Walking the Cat . . .

Because life's kinda like that . . .

Chasing the “WOW” . . .

with 4 comments

I have spent a good portion of my life in pursuit of an experience I can’t adequately describe.  I can only describe the circumstances of my first encounter with this elusive interaction.  

It was during a creative writing class in college I first had the “encounter” that would become my life’s obsession.

The class had been given an assignment to describe, in a few hundred words (I think it was 300 hundred words), an inanimate object of given dimensions.  I chose an old Smith-Corona portable typewriter.  It was a hideous thing; a compact combination of turquoise body with fat, white keys encased in its own turquoise carrying case.  My parents got if for me for Christmas one year.  I think I was thirteen or thereabouts.

Anyway, back to creative writing class.  For the assignment I wrote my description as a “conversation” between myself and the typewriter (one that has, for better or worse, continued through the ensuing years), describing it in skeletal terms; a “death’s-head” smile of grinning, fat, fat white teeth and shock of white paper protruding from the roller; how I sat silently before the thing, waiting for the words to come.  I forget now, after all these years, everything I wrote to describe our “conversation”.  I do remember struggling with it for some time before I felt it would be acceptable for the assignment.  I also remember I was not especially eager to read it in class.

I waited patiently as my classmates read their pieces; each one better, at least to my thinking, than the last.  When my turn to read came, I hesitated for a moment or two, then launched into my reading with as much enthusiasm as I could muster.  It took less than two minutes to read the piece and when I finished I steeled myself for the inevitable criticisms I felt sure were to come.  The class was silent.  I guess you could call it a “pregnant pause”.  Then from somewhere behind me, a single word, “Wow”.  It wasn’t an explosive “WOW!”; more a subdued expression of incredulity.  I don’t know who said it.  I didn’t turn to look.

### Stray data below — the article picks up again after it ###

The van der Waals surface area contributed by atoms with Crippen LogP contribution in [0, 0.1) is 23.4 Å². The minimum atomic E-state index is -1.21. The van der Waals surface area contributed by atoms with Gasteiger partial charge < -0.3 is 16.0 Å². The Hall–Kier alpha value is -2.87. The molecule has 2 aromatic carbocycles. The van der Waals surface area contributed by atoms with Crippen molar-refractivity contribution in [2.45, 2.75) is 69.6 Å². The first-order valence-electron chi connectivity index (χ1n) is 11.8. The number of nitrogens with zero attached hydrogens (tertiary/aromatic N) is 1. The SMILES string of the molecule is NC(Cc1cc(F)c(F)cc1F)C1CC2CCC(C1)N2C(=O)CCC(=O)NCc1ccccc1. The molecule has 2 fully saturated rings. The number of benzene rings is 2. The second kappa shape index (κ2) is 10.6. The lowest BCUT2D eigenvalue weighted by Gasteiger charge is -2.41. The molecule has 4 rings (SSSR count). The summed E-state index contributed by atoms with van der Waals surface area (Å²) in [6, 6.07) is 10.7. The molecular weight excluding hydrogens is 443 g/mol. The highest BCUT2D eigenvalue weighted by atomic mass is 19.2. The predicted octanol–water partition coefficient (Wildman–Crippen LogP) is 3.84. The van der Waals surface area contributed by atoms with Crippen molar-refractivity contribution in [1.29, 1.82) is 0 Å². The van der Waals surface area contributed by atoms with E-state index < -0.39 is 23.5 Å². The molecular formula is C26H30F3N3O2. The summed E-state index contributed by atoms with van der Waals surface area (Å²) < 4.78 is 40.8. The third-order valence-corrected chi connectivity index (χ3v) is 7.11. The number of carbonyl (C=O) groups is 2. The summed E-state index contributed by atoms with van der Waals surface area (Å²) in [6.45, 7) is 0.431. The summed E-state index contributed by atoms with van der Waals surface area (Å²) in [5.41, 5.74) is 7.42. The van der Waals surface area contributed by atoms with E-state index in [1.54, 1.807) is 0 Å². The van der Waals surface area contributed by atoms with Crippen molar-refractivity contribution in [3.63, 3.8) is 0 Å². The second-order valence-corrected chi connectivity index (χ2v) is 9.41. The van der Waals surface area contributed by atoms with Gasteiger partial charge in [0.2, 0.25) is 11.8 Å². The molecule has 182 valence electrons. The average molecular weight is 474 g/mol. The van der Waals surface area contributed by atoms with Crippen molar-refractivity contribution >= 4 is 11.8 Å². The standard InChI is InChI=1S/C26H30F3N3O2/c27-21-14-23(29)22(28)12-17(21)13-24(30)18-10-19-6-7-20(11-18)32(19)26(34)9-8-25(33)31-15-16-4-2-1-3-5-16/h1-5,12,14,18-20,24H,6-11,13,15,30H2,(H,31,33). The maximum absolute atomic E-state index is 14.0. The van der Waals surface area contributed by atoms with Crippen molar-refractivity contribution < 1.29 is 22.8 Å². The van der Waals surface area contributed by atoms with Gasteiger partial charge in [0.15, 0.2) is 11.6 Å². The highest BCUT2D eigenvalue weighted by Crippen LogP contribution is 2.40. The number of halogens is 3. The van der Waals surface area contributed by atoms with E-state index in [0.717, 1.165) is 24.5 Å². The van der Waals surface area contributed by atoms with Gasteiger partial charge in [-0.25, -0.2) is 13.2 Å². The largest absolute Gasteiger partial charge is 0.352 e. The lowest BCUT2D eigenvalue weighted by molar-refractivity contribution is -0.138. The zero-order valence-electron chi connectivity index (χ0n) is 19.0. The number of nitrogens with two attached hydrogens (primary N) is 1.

I don’t recall the grade I received for the paper, or if a grade was given.  The paper has long since disappeared.  There is only one thing I remember about that class: that single “Wow!”.  I’ve been chasing that “Wow” ever since, trying to capture, or recapture, the feeling of doing, or having done, something special, something no one else could do.

I came close once, several years ago.  But that’s a story for another post . . .

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Written by stevewthomas

February 13, 2013 at 4:43 pm

4 Responses

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  1. Your story reminded me of a Smith-Corona my father purchased for me at a yard sale. It was black and stately. I even gave it… her… a name, which I’ve since forgotten. I actually did a good deal of writing on her, most of which has passed away.

    Thanks for the memory.

    indytony

    February 13, 2013 at 10:36 pm

  2. LIkewise, I did quite a bit of writing on my “death’s-head” typewriter as well. . .Pity I haven’t one now. I much prefer my old Smith-Corona to a computer typepad. . .Thanks for stopping by. . .

    stevewthomas

    February 13, 2013 at 11:12 pm

  3. My mum bought me a small beige portable when I entered Teacher’s College. In these days students handed in assignments hand written. My handwriting was OK but I remember a particular high school teacher saying that anything that made it easier for the examiner to read your paper would help you with the final mark.
    I spent very little time studying and a lot of time having a good time, so I needed all the help I could get. So, despite my lousy spelling the type written pages went down very well with the lecturers and I made it through.
    When I was put in charge of my first classroom (primary school) I used that same typewriter as a motivating tool to encourage the many students who were struggling with reading and writing. It worked like an absolute charm and before long I had students writing stories that went on for pages where previously they would barely write a few lines. My school principal was so impressed by the effect on the ‘strugglers’ that she bought a heap of second hand typewriters and put one in each classroom. This all happened more than forty years ago but I still have that little portable. A lot of things have had to go in that time but I cannot bring myself to throw it out.

    araneus1

    February 17, 2013 at 7:11 pm

  4. I would still have that old turquiose “monstrosity”, too, if I hadn’t destroyed it in a “fit of pique”. . .since then I’ve gone through two electrics, a Brother “word processor” and three laptop computers . . .I still miss the feeling of that old Smith-Corona . . .somehow it managed to make the writing more “real”. Thanks for “liking” and commenting. . .It really means a lot. . .Also, thanks for sharing the memory . .

    stevewthomas

    February 17, 2013 at 7:18 pm


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